Human exploitation assisting a threatened species? The case of muttonbirders and Buller's albatross
journal contributionposted on 2017-04-01, 00:00 authored by S M Waugh, Timothee Poupart, C M Miskelly, J-C Stahl, John ArnouldJohn Arnould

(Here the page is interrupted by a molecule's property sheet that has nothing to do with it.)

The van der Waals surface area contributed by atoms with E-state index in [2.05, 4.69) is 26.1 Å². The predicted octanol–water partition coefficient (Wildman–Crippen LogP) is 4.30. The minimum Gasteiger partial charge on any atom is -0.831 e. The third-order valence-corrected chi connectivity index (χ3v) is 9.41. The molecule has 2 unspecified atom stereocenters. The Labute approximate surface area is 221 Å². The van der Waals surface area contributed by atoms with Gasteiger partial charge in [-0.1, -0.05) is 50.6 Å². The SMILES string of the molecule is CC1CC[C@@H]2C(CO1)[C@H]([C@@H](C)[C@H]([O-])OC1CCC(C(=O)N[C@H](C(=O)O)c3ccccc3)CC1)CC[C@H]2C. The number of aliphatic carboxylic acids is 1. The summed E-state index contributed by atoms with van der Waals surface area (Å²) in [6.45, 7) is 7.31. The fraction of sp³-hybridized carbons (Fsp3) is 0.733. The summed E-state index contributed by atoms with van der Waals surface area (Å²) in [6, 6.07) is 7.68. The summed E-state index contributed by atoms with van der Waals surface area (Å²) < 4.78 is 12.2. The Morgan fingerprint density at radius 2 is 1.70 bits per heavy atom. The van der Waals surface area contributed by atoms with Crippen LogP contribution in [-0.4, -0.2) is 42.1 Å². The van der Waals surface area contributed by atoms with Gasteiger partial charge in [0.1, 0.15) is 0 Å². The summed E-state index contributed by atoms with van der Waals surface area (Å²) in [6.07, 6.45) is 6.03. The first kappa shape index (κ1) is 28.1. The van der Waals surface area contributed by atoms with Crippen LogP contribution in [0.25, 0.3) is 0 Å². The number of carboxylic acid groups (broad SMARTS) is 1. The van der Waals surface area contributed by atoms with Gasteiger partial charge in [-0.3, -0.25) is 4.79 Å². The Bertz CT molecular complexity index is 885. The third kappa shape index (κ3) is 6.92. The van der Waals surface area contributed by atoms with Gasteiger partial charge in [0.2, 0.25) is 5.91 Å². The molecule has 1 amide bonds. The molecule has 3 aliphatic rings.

Albatrosses are flexible and adaptable predators, relying on live prey as well as carrion. Use of predictable food sources and reliance on human-produced resources are well-known trait in long-range feeders like albatrosses and petrels. Breeding Buller's albatrosses studied at Solander I. (Hautere), New Zealand fed their chicks the remains of sooty shearwater juveniles (tītī in Māori), which are harvested from nearby muttonbirding sites. Evidence of this food type was found at over 10% of nests examined, and 17-40% birds that were fitted with GPS loggers visited muttonbirding sites in this and previous studies. Muttonbirding is a traditional practice that has continued for centuries, with up to 120 tonnes of offal discharged to the sea annually during the present day harvest. It coincides with the energetically-demanding early chick period for the albatrosses. Our finding suggests that the offal may be an important, but overlooked element in the albatross diet. As an important supplementary food for the albatrosses it is likely to have contributed to the 3% per annum growth of their populations since the first comprehensive population surveys in 1969.